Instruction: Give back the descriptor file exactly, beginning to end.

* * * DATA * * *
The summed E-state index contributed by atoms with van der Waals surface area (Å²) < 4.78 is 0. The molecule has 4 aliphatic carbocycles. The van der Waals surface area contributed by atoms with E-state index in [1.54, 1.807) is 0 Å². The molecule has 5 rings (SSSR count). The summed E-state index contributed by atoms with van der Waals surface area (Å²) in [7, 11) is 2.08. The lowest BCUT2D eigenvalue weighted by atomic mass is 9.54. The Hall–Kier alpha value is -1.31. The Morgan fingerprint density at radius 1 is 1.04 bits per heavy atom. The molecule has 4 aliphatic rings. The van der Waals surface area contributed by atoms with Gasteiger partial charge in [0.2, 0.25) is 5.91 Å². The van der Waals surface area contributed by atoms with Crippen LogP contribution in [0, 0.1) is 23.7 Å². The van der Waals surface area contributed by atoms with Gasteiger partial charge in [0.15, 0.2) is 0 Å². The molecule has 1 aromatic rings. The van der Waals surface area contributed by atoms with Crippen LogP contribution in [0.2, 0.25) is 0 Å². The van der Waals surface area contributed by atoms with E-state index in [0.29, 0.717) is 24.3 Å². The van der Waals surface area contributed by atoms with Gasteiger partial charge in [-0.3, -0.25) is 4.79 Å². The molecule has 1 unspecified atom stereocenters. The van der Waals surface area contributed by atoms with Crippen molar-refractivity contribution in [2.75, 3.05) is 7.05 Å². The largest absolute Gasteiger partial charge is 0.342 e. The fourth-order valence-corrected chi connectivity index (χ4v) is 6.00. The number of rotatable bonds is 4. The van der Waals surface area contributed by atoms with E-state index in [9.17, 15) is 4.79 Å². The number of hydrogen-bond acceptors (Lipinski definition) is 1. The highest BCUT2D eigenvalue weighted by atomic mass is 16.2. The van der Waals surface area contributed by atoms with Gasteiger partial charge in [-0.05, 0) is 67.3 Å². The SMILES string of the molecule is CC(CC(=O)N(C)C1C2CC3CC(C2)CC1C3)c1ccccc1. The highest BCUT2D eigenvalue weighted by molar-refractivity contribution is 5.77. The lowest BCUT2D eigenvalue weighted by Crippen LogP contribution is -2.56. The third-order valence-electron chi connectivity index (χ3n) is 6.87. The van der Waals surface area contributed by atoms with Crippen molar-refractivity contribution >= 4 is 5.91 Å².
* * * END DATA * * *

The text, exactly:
The summed E-state index contributed by atoms with van der Waals surface area (Å²) < 4.78 is 0. The molecule has 4 aliphatic carbocycles. The van der Waals surface area contributed by atoms with E-state index in [1.54, 1.807) is 0 Å². The molecule has 5 rings (SSSR count). The summed E-state index contributed by atoms with van der Waals surface area (Å²) in [7, 11) is 2.08. The lowest BCUT2D eigenvalue weighted by atomic mass is 9.54. The Hall–Kier alpha value is -1.31. The Morgan fingerprint density at radius 1 is 1.04 bits per heavy atom. The molecule has 4 aliphatic rings. The van der Waals surface area contributed by atoms with Gasteiger partial charge in [0.2, 0.25) is 5.91 Å². The van der Waals surface area contributed by atoms with Crippen LogP contribution in [0, 0.1) is 23.7 Å². The van der Waals surface area contributed by atoms with Gasteiger partial charge in [0.15, 0.2) is 0 Å². The molecule has 1 aromatic rings. The van der Waals surface area contributed by atoms with Crippen LogP contribution in [0.2, 0.25) is 0 Å². The van der Waals surface area contributed by atoms with E-state index in [0.29, 0.717) is 24.3 Å². The van der Waals surface area contributed by atoms with Gasteiger partial charge in [-0.3, -0.25) is 4.79 Å². The molecule has 1 unspecified atom stereocenters. The van der Waals surface area contributed by atoms with Crippen molar-refractivity contribution in [2.75, 3.05) is 7.05 Å². The largest absolute Gasteiger partial charge is 0.342 e. The fourth-order valence-corrected chi connectivity index (χ4v) is 6.00. The number of rotatable bonds is 4. The van der Waals surface area contributed by atoms with E-state index in [9.17, 15) is 4.79 Å². The number of hydrogen-bond acceptors (Lipinski definition) is 1. The highest BCUT2D eigenvalue weighted by atomic mass is 16.2. The van der Waals surface area contributed by atoms with Gasteiger partial charge in [-0.05, 0) is 67.3 Å². The SMILES string of the molecule is CC(CC(=O)N(C)C1C2CC3CC(C2)CC1C3)c1ccccc1. The highest BCUT2D eigenvalue weighted by molar-refractivity contribution is 5.77. The lowest BCUT2D eigenvalue weighted by Crippen LogP contribution is -2.56. The third-order valence-electron chi connectivity index (χ3n) is 6.87. The van der Waals surface area contributed by atoms with Crippen molar-refractivity contribution >= 4 is 5.91 Å².